Discussion
In overall, the results of the present study revealed cigarette smoking, family history of other cancers, opium use, history of type 2 diabetes and history of high blood pressure as the most common risk factors of pancreatic adenocarcinoma. These risk factors have the capacity to be investigated in observational studies, including case-control and cohort studies. One of the most important limitations of the present study was the lack of a control group. Moreover, investigating possible risk factors only in patients cannot prove to be a risk factor in the study population. It is recommended that observational studies in this field be conducted. In the present study, it was not possible to measure genetic polymorphisms. Therefore, it is recommended to measure these factors in future studies.

Ethical Considerations
Compliance with ethical guidelines

This study was a retrospective study after obtaining the code of ethics from the Ethics Committee of Iran University of Medical Sciences (code of ethics IUMS.FMD.REC.1399.237) was done.

Funding
This article is financially supported by the research vice-chancellor of the Iran University of Medical Sciences, Tehran, Iran (Grant No.: 17033-4-1-99).

Authors' contributions
Collecting samples, analyzing data, drafting the article and conducting experiments: Abolfazl Ghaffari; Guidance, analysis of the results and writing of the article: Amirhossein Faraji; Collaboration in initial data analysis and checklist preparation: Mehdi Nikkhah; Consulting and writing: Hossein Azderkash; Statistical consulting and data analysis: Mahmoudreza Khoonsari; Collaboration in sample preparation, data analysis and consultation: Elham Sobh Rakhshankhah.

Conflicts of interest
The authors declared no conflict of interest.

Acknowledgements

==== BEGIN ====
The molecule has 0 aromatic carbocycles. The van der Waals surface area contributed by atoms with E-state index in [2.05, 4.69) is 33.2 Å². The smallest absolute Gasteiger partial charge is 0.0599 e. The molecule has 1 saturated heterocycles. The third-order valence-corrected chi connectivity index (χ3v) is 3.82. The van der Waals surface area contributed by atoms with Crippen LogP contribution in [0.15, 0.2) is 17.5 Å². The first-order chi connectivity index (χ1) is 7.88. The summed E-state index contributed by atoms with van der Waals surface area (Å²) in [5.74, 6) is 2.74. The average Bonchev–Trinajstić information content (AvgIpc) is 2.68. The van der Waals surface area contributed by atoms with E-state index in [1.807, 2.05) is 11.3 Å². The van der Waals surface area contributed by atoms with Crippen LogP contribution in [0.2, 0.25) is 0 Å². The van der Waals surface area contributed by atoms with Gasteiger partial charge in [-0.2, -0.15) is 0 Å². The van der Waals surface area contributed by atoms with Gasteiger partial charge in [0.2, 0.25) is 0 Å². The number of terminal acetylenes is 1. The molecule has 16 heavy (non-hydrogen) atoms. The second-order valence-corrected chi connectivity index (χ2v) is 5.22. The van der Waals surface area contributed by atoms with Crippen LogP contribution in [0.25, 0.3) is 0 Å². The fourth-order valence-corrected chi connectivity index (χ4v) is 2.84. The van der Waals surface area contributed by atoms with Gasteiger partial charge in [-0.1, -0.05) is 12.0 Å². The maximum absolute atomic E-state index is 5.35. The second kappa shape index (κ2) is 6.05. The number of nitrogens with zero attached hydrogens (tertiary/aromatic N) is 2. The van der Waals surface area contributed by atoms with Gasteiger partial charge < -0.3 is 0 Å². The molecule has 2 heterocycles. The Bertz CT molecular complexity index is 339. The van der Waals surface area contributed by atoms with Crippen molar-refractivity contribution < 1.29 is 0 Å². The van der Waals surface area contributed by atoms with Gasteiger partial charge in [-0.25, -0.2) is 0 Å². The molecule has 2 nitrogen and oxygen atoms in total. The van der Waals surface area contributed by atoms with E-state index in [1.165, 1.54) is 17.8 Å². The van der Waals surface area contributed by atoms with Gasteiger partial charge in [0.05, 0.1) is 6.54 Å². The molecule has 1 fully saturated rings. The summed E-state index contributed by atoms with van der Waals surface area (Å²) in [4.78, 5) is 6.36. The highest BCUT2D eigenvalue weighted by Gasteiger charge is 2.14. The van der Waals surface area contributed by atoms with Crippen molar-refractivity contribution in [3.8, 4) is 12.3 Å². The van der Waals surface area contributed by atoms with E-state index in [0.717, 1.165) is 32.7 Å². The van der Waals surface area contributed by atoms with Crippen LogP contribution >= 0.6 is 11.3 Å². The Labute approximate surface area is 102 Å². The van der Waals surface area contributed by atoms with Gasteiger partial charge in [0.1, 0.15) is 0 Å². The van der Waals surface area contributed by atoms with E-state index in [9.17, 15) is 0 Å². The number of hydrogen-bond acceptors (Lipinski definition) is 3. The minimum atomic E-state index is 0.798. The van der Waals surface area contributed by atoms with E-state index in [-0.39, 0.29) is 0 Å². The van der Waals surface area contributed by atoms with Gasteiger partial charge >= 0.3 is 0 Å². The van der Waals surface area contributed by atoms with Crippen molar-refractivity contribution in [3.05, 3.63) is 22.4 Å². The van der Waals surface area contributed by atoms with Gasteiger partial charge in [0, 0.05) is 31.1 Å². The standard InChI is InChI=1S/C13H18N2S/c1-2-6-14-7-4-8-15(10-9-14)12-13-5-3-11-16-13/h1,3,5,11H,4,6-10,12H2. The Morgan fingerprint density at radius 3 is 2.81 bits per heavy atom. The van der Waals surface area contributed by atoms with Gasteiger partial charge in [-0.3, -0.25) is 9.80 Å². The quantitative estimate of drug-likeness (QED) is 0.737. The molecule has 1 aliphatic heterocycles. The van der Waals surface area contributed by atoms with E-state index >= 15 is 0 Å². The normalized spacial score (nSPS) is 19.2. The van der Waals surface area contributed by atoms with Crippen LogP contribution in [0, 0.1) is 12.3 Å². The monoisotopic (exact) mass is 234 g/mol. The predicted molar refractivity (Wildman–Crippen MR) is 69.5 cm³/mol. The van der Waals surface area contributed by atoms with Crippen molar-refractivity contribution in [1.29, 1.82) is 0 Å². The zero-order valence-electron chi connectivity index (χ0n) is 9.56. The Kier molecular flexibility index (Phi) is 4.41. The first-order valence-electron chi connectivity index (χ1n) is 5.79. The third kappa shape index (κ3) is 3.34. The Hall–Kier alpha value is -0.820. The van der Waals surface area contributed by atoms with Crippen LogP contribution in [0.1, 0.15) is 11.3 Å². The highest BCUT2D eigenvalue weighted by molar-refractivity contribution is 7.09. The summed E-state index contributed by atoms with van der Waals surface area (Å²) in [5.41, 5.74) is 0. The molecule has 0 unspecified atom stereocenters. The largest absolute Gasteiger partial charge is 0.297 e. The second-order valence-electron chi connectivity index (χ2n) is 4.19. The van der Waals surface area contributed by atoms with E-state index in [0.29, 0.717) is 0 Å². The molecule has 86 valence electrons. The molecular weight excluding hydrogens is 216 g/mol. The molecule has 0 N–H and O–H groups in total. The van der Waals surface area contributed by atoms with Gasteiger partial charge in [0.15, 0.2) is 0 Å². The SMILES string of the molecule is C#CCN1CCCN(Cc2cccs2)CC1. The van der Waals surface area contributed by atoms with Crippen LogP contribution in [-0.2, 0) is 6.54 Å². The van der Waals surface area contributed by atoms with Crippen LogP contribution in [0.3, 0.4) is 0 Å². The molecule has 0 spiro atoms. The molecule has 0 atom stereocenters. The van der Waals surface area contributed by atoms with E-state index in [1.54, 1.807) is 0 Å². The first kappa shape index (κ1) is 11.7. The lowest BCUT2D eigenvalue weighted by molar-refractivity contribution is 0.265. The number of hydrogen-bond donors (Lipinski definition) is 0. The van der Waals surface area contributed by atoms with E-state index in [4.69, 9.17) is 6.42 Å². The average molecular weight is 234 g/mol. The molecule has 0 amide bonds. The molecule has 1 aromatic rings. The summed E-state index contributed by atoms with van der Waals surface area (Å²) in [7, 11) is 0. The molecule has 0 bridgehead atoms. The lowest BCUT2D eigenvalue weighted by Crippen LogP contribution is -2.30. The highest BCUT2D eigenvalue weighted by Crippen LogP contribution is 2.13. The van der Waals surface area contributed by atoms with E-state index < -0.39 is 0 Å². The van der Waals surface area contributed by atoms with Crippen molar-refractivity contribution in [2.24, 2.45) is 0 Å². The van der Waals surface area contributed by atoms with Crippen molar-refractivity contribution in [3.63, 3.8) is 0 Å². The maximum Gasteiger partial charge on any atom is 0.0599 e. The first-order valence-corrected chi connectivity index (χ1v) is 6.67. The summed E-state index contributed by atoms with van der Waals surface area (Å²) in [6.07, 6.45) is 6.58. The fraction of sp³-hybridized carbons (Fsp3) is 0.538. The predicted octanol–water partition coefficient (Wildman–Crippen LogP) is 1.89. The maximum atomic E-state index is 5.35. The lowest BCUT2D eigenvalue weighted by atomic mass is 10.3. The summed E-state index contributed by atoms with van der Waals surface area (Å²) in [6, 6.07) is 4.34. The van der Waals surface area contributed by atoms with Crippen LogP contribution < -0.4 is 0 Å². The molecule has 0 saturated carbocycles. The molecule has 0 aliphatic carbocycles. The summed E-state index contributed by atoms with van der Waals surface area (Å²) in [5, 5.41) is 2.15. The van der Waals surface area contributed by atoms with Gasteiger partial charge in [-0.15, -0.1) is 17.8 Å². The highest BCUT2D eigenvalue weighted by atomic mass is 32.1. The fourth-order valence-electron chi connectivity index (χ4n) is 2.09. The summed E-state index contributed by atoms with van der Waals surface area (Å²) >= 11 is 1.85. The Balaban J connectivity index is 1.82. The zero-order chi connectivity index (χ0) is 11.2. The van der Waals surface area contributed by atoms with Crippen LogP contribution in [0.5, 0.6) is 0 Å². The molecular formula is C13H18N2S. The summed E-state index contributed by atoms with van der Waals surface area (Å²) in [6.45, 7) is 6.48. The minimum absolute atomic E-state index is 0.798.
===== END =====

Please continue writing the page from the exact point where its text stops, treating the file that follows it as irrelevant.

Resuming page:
The researchers of this study acknowledged the Research Vice-Chancellor of the Iran University of Medical Sciences and the medical staff of Firouzgar Hospital for their cooperation in the various stages of this research project.


References
  1. Vareedayah AA, Alkaade S, Taylor JR. Pancreatic adenocarcinoma. Mo Med. 2018; 115(3):230-5. [PMID] [PMCID]
  2. Siri FH, Salehiniya H. Pancreatic cancer in Iran: An epidemiological review. J Gastrointest Cancer. 2020; 51(2):418-24. [DOI:10.1007/s12029-019-00279-w] [PMID]
  3. Lynch HT, Smyrk T, Kern SE, Hruban RH, Lightdale CJ, Lemon SJ, et al. Familial pancreatic cancer: A review. Semin Oncol. 1996; 23(2):251-75. [PMID]
  4. Lowenfels AB, Maisonneuve P, Lankisch PG. Chronic pancreatitis and other risk factors for pancreatic cancer. Gastroenterol Clin North Am. 1999; 28(3):673-85, x. [DOI:10.1016/S0889-8553(05)70080-7] [PMID]
  5. Zheng W, McLaughlin JK, Gridley G, Bjelke E, Schuman LM, Silverman DT, et al. A cohort study of smoking, alcohol consumption, and dietary factors for pancreatic cancer (United States). Cancer Causes Control. 1993; 4(5):477-82. [DOI:10.1007/BF00050867] [PMID]
  6. Klein AP, Hruban RH, Brune KA, Petersen GM, Goggins M. Familial pancreatic cancer. Cancer J. 2001; 7(4):266-73. [PMID]
  7. Raimondi S, Lowenfels AB, Morselli-Labate AM, Maisonneuve P, Pezzilli R. Pancreatic cancer in chronic pancreatitis; Aetiology, incidence, and early detection. Best Pract Res Clin Gastroenterol. 2010; 24(3):349-58. [DOI:10.1016/j.bpg.2010.02.007] [PMID]
  8. Michaud DS. Epidemiology of pancreatic cancer. Minerva Chir. 2004; 59(2):99-111. [Link]
  9. Lowenfels AB, Maisonneuve P, Whitcomb DC. Risk factors for cancer in hereditary pancreatitis. International Hereditary Pancreatitis Study Group. Med Clin North Am. 2000; 84(3):565-73. [DOI:10.1016/S0025-7125(05)70240-6]
  10. Weissman S, Takakura K, Eibl G, Pandol SJ, Saruta M. The diverse involvement of cigarette smoking in pancreatic cancer development and prognosis. Pancreas. 2020; 49(5):612-20. [DOI:10.1097/MPA.0000000000001550] [PMID] [PMCID]
  11. Zhang J, Bai R, Li M, Ye H, Wu C, Wang C, et al. Excessive miR-25-3p maturation via N6-methyladenosine stimulated by cigarette smoke promotes pancreatic cancer progression. Nat Commun. 2019; 10(1):1858.  [DOI:10.1038/s41467-019-09712-x] [PMID] [PMCID]
  12. Molina-Montes E, Van Hoogstraten L, Gomez-Rubio P, Löhr M, Sharp L, Molero X, et al. Pancreatic cancer risk in relation to lifetime smoking patterns, tobacco type, and dose-response relationships. Cancer Epidemiol Biomarkers Prev. 2020; 29(5):1009-18. [DOI:10.1158/1055-9965.EPI-19-1027] [PMID]